Author Ronnie Reed
Wintery sunlight falls through the glass door of the Pump Barn and plays rainbows across the stone floor as I sweep away debris from the weekend family event we held down here at the Seven Sisters. We celebrated winter; young and old made decorations from greenery cut from the forest, painted jam-jar lanterns, dressed a tree in the woods and listened to a Christmas story as dusk fell outside.
This was the last event of the year and as the dust settles once more in the barn and a silence gathers beneath the rafters there is sadness in the air. The old year is dying and the new is still waiting outside to come in.
As I turn the heating up a little, next summer seems a long way ahead, but we are already busy putting together ideas for events for next year.
And it is not easy. In our keyboard culture where entertainment comes passively from the flicker of a screen or through a games console the big question is how do you attract youngsters outside into the woods, drag them across fields or lure them down to the beach. As more children spend less time out of doors, how do we tempt them to abandon the TV and the virtual world of the computer to discover a much more exciting and diverse life just around the corner from their front doors?
In his book ‘Last Child in the Woods’ Richard Louv coined the phrase ‘Nature-Deficit Disorder’ to describe a growing trend amongst today’s children who are becoming more and more disconnected from the natural world. Their play no longer involves getting outside, getting dirty, or getting close to other living things. There is no longer the sense of a natural bond between them and the world that supports us as human beings. This is stunting their development and does not bode well for the future of our planet, if those in charge of it feel no empathy towards it. We are all aware of it; we see it when children don’t want to sit on the grass because it is dirty, when they are unhappy about getting their hands grubby or feel uncomfortable being outside.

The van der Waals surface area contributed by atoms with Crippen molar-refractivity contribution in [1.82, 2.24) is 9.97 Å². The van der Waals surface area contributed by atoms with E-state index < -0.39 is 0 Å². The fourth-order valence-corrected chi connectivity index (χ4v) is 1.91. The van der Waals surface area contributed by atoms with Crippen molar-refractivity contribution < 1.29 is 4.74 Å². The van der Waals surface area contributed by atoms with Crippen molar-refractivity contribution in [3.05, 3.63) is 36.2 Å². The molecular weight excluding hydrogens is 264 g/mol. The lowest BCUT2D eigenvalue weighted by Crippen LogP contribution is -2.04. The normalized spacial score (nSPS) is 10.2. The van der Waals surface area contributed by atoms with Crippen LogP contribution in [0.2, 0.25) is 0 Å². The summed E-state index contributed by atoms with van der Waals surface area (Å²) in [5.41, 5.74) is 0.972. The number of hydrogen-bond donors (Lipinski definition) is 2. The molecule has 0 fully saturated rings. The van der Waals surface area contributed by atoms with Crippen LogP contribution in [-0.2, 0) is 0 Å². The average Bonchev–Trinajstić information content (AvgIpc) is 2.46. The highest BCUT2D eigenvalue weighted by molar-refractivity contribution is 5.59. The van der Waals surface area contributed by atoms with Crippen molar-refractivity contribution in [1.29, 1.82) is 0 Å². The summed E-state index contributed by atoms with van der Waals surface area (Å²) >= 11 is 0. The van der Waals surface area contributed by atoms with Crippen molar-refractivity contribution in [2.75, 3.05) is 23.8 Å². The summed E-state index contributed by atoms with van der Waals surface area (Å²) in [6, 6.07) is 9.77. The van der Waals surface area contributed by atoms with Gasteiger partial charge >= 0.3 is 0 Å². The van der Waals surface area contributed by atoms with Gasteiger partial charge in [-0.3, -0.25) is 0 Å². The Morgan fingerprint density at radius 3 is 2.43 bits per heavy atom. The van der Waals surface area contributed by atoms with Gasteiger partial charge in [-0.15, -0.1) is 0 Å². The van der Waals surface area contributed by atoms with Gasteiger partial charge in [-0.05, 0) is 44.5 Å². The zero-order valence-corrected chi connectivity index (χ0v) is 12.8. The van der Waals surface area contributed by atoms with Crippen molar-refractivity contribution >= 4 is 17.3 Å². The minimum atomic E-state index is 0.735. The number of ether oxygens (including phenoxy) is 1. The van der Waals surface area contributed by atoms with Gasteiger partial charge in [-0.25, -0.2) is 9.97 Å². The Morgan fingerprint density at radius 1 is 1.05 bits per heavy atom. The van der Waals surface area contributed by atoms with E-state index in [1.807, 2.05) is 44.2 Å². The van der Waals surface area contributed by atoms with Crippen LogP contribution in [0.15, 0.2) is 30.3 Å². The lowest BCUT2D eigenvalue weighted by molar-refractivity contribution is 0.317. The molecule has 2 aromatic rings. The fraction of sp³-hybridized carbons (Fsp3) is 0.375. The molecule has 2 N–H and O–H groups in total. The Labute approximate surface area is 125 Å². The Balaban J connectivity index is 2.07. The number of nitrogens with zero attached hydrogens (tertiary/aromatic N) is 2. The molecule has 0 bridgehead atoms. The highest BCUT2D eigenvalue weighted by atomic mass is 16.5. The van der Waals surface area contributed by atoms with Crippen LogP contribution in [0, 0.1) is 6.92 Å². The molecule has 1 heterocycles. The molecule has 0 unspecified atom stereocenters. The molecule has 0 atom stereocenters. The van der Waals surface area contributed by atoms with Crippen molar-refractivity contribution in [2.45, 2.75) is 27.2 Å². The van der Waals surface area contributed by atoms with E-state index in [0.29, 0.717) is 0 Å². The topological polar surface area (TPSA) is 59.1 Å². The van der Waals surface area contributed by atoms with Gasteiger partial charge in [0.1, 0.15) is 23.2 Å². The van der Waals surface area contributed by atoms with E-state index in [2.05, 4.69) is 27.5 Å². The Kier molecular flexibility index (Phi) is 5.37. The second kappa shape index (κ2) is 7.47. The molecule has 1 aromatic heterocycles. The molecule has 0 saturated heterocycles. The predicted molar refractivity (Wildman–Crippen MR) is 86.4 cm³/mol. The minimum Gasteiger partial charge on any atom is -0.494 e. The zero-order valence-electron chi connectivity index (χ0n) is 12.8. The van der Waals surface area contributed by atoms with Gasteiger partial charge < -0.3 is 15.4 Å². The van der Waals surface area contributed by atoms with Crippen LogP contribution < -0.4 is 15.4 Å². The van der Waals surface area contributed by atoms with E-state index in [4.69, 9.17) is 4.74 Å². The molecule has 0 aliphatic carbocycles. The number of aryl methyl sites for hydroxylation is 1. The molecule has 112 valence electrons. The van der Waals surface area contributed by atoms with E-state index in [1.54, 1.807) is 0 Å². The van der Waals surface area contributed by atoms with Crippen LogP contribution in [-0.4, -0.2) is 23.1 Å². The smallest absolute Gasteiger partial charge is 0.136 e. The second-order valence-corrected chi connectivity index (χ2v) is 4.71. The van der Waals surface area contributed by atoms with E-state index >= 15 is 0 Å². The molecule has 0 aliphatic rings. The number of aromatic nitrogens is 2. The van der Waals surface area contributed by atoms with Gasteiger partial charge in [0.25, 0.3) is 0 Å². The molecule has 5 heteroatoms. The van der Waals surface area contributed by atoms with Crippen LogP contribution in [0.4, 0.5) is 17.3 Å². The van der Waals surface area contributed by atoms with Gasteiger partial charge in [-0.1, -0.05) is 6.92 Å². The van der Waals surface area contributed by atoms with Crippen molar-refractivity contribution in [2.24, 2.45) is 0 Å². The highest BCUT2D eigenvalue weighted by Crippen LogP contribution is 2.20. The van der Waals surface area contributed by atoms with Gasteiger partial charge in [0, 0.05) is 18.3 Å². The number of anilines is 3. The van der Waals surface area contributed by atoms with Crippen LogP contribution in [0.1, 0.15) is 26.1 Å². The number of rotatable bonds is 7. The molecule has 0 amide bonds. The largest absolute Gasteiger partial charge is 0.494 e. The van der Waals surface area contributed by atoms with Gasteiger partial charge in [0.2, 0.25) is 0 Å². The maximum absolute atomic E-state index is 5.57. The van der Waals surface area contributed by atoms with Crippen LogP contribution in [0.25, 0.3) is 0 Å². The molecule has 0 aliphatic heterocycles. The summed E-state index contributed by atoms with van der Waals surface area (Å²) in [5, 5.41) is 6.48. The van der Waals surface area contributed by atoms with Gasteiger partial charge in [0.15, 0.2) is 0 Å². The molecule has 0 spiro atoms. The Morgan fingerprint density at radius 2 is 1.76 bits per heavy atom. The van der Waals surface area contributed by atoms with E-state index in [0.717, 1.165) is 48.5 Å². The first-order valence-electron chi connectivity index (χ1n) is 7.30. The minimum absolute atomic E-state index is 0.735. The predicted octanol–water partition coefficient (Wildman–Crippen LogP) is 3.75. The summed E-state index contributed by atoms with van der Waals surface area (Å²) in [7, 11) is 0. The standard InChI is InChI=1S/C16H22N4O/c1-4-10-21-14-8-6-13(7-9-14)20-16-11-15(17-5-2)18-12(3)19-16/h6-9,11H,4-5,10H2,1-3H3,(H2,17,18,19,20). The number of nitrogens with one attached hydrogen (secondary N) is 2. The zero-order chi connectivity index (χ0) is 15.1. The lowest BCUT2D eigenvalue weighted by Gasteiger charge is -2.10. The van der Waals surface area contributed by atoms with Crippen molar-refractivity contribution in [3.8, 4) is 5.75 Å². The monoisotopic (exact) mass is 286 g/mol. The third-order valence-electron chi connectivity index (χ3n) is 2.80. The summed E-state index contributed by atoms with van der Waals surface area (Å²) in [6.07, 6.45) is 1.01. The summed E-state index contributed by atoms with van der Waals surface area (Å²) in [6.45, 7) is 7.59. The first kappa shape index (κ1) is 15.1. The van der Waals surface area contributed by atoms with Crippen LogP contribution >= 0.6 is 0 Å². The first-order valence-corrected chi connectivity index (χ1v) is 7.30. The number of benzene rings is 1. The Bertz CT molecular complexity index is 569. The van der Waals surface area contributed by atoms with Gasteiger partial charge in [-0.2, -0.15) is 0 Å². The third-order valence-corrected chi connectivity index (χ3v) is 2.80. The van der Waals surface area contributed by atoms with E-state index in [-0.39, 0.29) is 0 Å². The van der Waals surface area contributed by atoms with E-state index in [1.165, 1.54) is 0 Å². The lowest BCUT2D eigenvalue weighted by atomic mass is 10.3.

A few years ago, if you offered children the chance to go pond dipping or bug hunting they would have come along to join in. Today we have to tempt them with more exciting things; bush craft skills, fire lighting are cool, bug hunting isn’t.
Children’s virtual lives are dramatic; lots of action, fast moving, often violent. We cannot match that but we need to get them out into the woods, on to the beach, and encourage them to sit, to be still, to listen to the tiny sounds around them, to look carefully amongst the leaves for the other creatures that inhabit this planet, to just be peacefully for a while and absorb the world into which they were born. They need to use greenery to make decorations, to paint jam-jars, to honour trees and listen to stories in an old barn as dusk falls.